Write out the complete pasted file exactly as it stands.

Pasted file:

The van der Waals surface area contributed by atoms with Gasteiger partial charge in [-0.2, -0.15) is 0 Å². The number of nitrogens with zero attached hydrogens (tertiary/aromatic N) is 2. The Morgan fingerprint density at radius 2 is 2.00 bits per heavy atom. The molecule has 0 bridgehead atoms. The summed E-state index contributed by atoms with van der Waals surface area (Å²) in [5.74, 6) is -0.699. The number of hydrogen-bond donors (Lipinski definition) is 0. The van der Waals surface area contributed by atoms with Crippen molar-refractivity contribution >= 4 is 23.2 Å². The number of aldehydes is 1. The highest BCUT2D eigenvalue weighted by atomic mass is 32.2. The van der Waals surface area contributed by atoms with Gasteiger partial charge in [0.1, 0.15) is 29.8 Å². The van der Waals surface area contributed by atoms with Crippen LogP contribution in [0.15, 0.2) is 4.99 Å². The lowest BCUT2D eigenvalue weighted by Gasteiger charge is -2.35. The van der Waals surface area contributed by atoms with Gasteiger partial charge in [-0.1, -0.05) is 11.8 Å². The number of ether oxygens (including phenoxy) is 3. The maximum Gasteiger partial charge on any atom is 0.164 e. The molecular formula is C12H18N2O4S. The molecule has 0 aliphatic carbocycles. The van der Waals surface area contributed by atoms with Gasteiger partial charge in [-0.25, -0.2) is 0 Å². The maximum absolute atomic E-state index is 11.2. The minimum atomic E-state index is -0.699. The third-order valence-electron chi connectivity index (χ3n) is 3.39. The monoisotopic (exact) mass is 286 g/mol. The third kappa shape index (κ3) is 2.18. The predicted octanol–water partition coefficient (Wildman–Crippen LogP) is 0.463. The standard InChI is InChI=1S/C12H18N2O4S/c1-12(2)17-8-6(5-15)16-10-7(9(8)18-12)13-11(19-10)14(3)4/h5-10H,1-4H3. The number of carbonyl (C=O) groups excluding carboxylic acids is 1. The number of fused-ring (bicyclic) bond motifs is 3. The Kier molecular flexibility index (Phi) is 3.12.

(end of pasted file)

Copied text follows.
The van der Waals surface area contributed by atoms with Gasteiger partial charge in [-0.2, -0.15) is 0 Å². The number of nitrogens with zero attached hydrogens (tertiary/aromatic N) is 2. The Morgan fingerprint density at radius 2 is 2.00 bits per heavy atom. The molecule has 0 bridgehead atoms. The summed E-state index contributed by atoms with van der Waals surface area (Å²) in [5.74, 6) is -0.699. The number of hydrogen-bond donors (Lipinski definition) is 0. The van der Waals surface area contributed by atoms with Crippen molar-refractivity contribution >= 4 is 23.2 Å². The number of aldehydes is 1. The highest BCUT2D eigenvalue weighted by atomic mass is 32.2. The van der Waals surface area contributed by atoms with Gasteiger partial charge in [0.1, 0.15) is 29.8 Å². The van der Waals surface area contributed by atoms with Crippen LogP contribution in [0.15, 0.2) is 4.99 Å². The lowest BCUT2D eigenvalue weighted by Gasteiger charge is -2.35. The van der Waals surface area contributed by atoms with Gasteiger partial charge in [-0.1, -0.05) is 11.8 Å². The number of ether oxygens (including phenoxy) is 3. The maximum Gasteiger partial charge on any atom is 0.164 e. The molecular formula is C12H18N2O4S. The molecule has 0 aliphatic carbocycles. The van der Waals surface area contributed by atoms with Gasteiger partial charge in [-0.25, -0.2) is 0 Å². The maximum absolute atomic E-state index is 11.2. The minimum atomic E-state index is -0.699. The third-order valence-electron chi connectivity index (χ3n) is 3.39. The monoisotopic (exact) mass is 286 g/mol. The third kappa shape index (κ3) is 2.18. The predicted octanol–water partition coefficient (Wildman–Crippen LogP) is 0.463. The standard InChI is InChI=1S/C12H18N2O4S/c1-12(2)17-8-6(5-15)16-10-7(9(8)18-12)13-11(19-10)14(3)4/h5-10H,1-4H3. The number of carbonyl (C=O) groups excluding carboxylic acids is 1. The number of fused-ring (bicyclic) bond motifs is 3. The Kier molecular flexibility index (Phi) is 3.12.